A research team led by pioneering clean energy technology developer and MIT professor Daniel Nocera has developed an ‘artificial leaf’ that like its namesake captures energy from sunlight and produces electricity that it then turns into chemical fuel — hydrogen and oxygen gas.
Made up of a thin sheet of silicon solar cell material bonded either side with thin sheets of catalytic cobalt and nickel-molybdenum-zinc, when placed in an ordinary container of water, the ‘artificial leaf’s’ solar photovoltaic (PV) cells generate an electric current which catalysts bonded to the solar cell sheet use to produce oxygen and hydrogen gas.
Collected, stored and coupled to hydrogen fuel cells, the gases could be used as an energy carrier that would create electricity on demand at scales ranging from individual home use on up to utility-scale power plants.
“I think there’s going to be real opportunities for this idea,” Nocera told MIT News’ David L. Chandler. “You can’t get more portable — you don’t need wires, it’s lightweight…You just drop it in a glass of water, and it starts splitting it.”
The ‘artificial leaf’ converted 2.5% of incident sunlight into electricity, which is low compared with the 10% and higher energy conversion efficiencies found in today’s solar panels, but Nocera and his team are working at boosting it. Connecting wires to connect the catalysts to the solar cell membrane raised its conversion efficiency to 4.7%.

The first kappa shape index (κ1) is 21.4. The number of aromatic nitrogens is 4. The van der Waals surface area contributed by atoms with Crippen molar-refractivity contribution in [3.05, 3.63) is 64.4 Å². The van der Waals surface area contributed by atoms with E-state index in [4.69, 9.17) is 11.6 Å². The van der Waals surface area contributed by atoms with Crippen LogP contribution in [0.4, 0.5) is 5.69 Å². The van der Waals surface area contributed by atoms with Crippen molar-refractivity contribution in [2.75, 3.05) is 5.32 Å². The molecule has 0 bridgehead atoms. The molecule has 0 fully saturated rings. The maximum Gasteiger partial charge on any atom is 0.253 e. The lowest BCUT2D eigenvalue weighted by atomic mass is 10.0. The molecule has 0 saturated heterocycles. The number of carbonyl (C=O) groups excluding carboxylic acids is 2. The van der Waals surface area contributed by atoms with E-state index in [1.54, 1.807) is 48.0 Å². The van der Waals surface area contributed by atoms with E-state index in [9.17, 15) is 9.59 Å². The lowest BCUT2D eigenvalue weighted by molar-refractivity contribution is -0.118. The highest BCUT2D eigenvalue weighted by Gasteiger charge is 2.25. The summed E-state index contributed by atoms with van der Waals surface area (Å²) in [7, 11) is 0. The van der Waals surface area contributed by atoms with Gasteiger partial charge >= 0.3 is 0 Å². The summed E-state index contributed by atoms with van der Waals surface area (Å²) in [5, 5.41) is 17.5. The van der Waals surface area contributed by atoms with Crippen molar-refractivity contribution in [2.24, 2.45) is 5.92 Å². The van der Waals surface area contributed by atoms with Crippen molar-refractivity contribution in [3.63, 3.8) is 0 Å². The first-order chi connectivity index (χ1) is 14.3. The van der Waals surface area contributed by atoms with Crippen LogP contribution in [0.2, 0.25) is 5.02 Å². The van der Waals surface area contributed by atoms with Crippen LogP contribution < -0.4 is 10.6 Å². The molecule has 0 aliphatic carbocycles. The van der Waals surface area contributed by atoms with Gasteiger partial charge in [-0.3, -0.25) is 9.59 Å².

Moreover, the materials used to manufacture the ‘leaf’ are common and relatively abundant in nature, which offers the potential of producing them cheaply and on a large-scale, while the ‘artificial leaf small size makes it extremely portable.
Nocera and his team are also looking at the possibility of breaking the ‘artificial leaf’ down into much smaller particles that can capture the energy in sunlight to split water molecules akin to the way this is done in nature by algae. Doing this would increase the surface area available to absorb sunlight, hence raising the system’s energy conversion efficiency.
Separating and collecting the two gas streams produced would be more difficult with ‘artificial algae’ as compared to the ‘artificial leaf,’ which, along with a means of storing the gases, is the next step Nocera and his team are looking to take to further develop the clean energy system.
Commenting on the research development, Imperial College of London biochemist and professor James Barber said, “This is a major achievement, which is one more step toward developing cheap and robust technology to harvest solar energy as chemical fuel…
“There is no doubt that their achievement is a major breakthrough which will have a significant impact on the work of others dedicated to constructing light-driven catalytic systems to produce hydrogen and other solar fuels from water.
Tempering enthusiasm a bit, he added that, “There will be much work required to optimize the system, particularly in relation to the basic problem of efficiently using protons generated from the water-splitting reaction for hydrogen production.”
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